A recent trend toward assessing big-box retail’s taxable value based upon potential sales value, rather than value in use – dubbed the “dark-store” strategy – is causing substantial revenue falls in counties across the country.
Governing illustrates the problem by highlighting Michigan’s Marquette County, which has long benefited from prospering big-box retail and resulting property tax revenues. But after the Michigan Tax Tribunal ruled that local authorities must assess big-box retail based upon the sales price of comparable vacant retail buildings, Marquette County’s tax revenues plummeted. Governing reports:
Big-box retailers argue that the market value of their commercial property should be the sale price of similarly sized but vacant retail buildings. They point out that these buildings are extremely hard to sell as-is once the retailer moves out. They tend to sit empty for long periods. Thus, the assertion is, they aren’t worth nearly as much as local tax assessors have traditionally assumed in valuing the property.
Local governments, needless to say, aren’t buying this. “When you get your house appraised, they’re going to look at properties that are occupied,” says Steve Currie of the Michigan Association of Counties. “They’re not going to look at the foreclosed one because that’s not an equitable property. It’s the same case here.”
“Dark-store”assessments are not just hurting Marquette County, but also counties in Alabama, Florida, Indiana, Iowa, North Carolina, Ohio, Tennessee, Washington and Wisconsin. A few state legislatures have taken action to limit “dark-store” assessment mandates.
During a January 2016 meeting at MACo with county budget and finance professionals, leadership from the State Department of Assessments and Taxation discussed the “dark store” issue. They expressed confidence that Maryland’s laws regarding the process for property assessment were appropriately strong to ensure reasonable valuation. The state’s centralized system of assessments (as opposed to many states where the process is completely a local function) also insulates Maryland taxpayers from the potential unfairness of aggressive commercial property appeals.
Appraisals generally look to one or a combination of three factors: the sale price of comparable properties, costs to build less depreciation, and income generation potential. Assessments of big-box retail traditionally relied heavily on the construction costs method, partly because existing big-box retail real estate simply does not transfer between owners frequently enough to provide reliable sales data within most markets.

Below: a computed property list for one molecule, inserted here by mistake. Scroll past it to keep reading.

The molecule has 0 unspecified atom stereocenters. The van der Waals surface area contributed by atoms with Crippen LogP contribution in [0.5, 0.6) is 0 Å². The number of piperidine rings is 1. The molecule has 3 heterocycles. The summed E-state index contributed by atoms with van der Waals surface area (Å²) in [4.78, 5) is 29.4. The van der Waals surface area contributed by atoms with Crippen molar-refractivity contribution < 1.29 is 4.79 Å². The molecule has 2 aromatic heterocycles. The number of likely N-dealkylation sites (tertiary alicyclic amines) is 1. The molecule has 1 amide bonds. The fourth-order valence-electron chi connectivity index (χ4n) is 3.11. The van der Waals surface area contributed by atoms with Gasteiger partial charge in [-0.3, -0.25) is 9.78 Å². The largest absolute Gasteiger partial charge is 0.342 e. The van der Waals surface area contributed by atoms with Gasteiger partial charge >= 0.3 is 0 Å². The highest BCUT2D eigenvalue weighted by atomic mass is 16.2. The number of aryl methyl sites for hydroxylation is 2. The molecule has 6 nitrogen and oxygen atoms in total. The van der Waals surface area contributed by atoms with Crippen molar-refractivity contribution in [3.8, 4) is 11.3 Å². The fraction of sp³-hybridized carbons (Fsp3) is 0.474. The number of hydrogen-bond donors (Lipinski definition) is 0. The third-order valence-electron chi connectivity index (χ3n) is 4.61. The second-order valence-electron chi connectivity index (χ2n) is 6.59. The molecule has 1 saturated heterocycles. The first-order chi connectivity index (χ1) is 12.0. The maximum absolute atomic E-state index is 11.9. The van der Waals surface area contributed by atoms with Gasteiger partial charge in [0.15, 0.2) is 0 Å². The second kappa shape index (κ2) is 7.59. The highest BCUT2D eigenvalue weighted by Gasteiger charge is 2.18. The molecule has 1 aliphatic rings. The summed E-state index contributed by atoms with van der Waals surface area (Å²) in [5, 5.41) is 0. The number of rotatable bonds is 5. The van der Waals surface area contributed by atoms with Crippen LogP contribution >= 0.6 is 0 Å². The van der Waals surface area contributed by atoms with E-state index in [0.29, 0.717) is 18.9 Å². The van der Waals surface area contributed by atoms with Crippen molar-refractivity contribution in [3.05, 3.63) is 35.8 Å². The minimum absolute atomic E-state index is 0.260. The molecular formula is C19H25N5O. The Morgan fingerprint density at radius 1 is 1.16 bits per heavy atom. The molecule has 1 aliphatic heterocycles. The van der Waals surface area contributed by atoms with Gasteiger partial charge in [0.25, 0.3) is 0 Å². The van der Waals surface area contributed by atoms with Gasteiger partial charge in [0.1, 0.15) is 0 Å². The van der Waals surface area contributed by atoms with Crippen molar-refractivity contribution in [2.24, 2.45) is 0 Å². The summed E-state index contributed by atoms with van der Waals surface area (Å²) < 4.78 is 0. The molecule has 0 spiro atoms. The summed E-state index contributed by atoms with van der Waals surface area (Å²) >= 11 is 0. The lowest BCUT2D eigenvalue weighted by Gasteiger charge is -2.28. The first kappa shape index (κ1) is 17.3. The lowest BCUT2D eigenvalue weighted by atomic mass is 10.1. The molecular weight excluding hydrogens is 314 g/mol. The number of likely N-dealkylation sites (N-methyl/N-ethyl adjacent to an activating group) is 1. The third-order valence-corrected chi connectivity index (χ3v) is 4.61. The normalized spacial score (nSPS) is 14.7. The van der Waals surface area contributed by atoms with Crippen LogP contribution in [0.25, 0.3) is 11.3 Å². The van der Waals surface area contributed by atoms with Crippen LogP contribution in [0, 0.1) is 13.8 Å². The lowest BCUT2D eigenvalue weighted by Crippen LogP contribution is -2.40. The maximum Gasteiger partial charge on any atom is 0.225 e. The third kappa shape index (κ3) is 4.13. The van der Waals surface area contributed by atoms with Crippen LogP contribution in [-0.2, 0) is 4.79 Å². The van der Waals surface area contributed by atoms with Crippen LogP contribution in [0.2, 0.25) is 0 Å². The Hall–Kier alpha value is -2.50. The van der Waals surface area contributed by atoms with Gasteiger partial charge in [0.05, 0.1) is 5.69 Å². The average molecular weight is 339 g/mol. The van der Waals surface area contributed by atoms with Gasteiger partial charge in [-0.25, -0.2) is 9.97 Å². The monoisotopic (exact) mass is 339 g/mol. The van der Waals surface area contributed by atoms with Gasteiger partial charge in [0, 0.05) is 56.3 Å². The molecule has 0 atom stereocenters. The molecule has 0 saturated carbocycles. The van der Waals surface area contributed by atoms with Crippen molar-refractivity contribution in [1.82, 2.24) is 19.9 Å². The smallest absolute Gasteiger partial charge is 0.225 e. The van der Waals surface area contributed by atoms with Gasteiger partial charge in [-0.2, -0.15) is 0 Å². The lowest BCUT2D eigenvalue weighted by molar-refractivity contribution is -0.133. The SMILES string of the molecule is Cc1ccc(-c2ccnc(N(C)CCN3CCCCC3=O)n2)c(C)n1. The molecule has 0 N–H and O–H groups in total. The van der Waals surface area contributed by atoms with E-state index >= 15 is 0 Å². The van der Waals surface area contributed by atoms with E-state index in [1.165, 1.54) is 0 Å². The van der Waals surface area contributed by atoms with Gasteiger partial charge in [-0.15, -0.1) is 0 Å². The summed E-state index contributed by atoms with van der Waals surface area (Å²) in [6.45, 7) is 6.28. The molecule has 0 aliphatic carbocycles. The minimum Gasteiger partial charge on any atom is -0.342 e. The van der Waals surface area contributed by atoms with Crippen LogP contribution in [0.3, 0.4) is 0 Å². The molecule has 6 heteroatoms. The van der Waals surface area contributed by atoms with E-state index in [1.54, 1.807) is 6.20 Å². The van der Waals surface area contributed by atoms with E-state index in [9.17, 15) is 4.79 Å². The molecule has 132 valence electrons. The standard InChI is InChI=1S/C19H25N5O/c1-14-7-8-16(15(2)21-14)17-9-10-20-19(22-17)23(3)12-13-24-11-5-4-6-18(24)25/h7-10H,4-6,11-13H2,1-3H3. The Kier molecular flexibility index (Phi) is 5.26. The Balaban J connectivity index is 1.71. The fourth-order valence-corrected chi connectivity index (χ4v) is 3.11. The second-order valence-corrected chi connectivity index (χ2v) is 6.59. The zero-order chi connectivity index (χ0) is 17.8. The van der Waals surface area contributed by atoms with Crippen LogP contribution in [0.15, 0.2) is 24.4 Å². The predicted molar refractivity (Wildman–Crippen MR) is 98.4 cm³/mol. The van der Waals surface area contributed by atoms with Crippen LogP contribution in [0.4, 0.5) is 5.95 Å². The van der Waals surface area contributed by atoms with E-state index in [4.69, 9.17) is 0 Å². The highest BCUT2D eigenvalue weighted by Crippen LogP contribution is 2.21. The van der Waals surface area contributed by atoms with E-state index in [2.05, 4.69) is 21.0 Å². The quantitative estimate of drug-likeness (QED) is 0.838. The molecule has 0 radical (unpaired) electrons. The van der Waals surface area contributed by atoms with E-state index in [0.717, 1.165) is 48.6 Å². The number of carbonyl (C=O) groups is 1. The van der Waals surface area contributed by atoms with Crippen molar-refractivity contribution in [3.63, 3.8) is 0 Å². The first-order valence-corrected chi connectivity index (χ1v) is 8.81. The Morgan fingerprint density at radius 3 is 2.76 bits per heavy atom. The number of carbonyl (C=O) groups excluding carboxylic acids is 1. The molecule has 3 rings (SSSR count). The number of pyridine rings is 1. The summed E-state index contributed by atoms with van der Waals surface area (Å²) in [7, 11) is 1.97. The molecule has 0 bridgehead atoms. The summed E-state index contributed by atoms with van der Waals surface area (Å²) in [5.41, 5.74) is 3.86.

But big-box retailers say using the construction costs of a building to determine the assessment artificially inflates the value. And they insist it’s unfair to value their retail properties based on their worth to the current user (referred to as “value-in-use”) instead of the value the property would have on the open market (called “value-in-exchange”). The appropriate use of the competing valuation methods is a topic of seething debate in the appraisal world. Retail representatives fall decidedly on value-in-exchange. “It’s easy to be confused by the presence of a business,” says Florida real estate broker Sheila Anderson, whose firm Commercial Property Services has represented owners in scores of appeals. “But a business is not [what needs to be] assessed.” In her view, it’s only the resale value of the empty building that matters for taxation. And that is nearly always a much smaller amount.
A Marquette County Lowe’s, which cost $10 million to build, succeeded in reducing its assessment from $5.2 million to less than $2 million by arguing in favor of “dark-store” assessments. This case and the resulting precedent resulted in Marquette Township’s property tax revenues falling 22 percent. Litigating the flurry of tax appeals has also caused a budgetary strain. Marquette Township Manager Randy Girard told Governing,
The long and short of it is that we will not recover.